The Inevitable Age of “Robot Lawyers” (and the Humans that will Run Them)

In the world of artificial intelligence and automation outsourcing, the concept and impact of the “Robot Lawyer” is picking up steam. Although we’re not there yet, if we’re taking cues from other industries, robots will inevitably disrupt the traditional lawyer and the entire legal industry.

Humans Still Needed

Regardless of the pace technological acceleration, AI hasn’t even come close to replacing the human element necessary in client-facing industries. The fact is we, as humans, will always want to engage and connect with other humans. Technology is simply there to reduce the friction of these transactions.

This does not mean law firms can stay idle while the fourth industrial revolution rages on. In fact, if established lawyers do not embrace technology now, they will be at a severe competitive disadvantage very quickly.

This does not mean investing millions into AI or retooling the entire firm. It’s as simple as creating a technology roadmap and starting with wise investments to generate short-term ROI while keeping an eye on the long-term opportunities.

Here are some ways robot and human lawyers can and are working together.

Document Management and Contract Automation

With the sheer amount of data, document management is becoming more sophisticated. Algorithms are being integrated with flexible user interfaces for lawyers and clients to quickly access documents. This increases customer service by organizing the data, getting it into the cloud and making everything secure.

This is expanding into contract automation. Today, short, simple and standard contracts can be generated in minutes compared to hours. And with machine learning, robots can access thousands of contracts in a fraction of a second to assist with the process.

Yet, when documents and contracts become more complex, and more human input is necessary, automation can backfire. The adage of “garbage in garbage out” is very much true. This is where a traditional approach like precedent docs and drafting notes is the way to go.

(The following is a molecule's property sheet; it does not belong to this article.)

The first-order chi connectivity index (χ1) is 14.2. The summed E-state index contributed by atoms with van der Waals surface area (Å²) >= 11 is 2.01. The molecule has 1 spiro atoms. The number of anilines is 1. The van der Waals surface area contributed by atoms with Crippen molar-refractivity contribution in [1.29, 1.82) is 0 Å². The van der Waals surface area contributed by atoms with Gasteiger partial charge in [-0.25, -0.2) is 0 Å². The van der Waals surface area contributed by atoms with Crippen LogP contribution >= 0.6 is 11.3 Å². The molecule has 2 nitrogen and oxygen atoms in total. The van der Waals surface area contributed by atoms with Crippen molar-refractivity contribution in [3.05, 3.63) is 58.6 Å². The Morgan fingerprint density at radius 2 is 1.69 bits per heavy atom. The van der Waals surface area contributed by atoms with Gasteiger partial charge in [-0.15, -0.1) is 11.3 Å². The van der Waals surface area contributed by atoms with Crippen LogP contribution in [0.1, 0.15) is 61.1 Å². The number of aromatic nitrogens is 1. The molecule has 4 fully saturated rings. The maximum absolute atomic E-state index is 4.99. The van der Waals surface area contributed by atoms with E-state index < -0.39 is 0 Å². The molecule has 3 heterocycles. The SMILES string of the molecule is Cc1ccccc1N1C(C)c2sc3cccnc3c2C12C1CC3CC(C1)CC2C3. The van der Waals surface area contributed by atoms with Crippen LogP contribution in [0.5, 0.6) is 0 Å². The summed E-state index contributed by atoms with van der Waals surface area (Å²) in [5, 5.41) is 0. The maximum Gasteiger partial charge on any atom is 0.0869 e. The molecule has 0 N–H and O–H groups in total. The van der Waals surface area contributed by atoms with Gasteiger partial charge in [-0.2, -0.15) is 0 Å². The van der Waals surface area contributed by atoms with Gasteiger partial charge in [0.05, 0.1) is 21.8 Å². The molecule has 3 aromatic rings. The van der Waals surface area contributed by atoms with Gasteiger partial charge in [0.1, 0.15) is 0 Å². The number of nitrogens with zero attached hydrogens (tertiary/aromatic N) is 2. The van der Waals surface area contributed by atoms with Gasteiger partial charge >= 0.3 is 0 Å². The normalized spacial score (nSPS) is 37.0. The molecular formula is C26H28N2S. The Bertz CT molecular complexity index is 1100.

Algorithmic Bias and Ethical Compliance

Here is something about AI that many don’t consider. Regardless of how advanced AI gets, it is still humans that program them to begin with. This introduces a unique potential for bias in terms of the mathematical models that go into AI algorithms. There are several cases where algorithmic bias is being challenged and transparency is demanded (see Facebook and its latest congressional hearings).

Some experts predict that, for every person working on building AI robots, up to three other people will be needed to keep things ethical and compliant. I believe this represents a unique opportunity for the legal industry in providing services for this very purpose.

The Real Opportunities

The more lawyers understand how technology works, the better they are able to advise clients that are implementing their own technology plans. This goes for accountants as well.

Just look at the unregulated frenzy cryptocurrencies like Bitcoin have created from a legal assets and securities perspective. Going past tax laws however, virtual currency like Bitcoin is built on blockchain technology which is regulated by “smart contracts.” Blockchain has very deep ramifications when it comes to algorithmic bias and ethics compliance—especially in the realm of privacy law. The mere fact they use the term smart contract should be enough to signal the opportunity for legal firms.

So, yes, robot lawyers are inevitable. While at the same time, there will need to be technology savvy lawyers that will run them. Don’t miss the opportunity.

Shaun Rowsell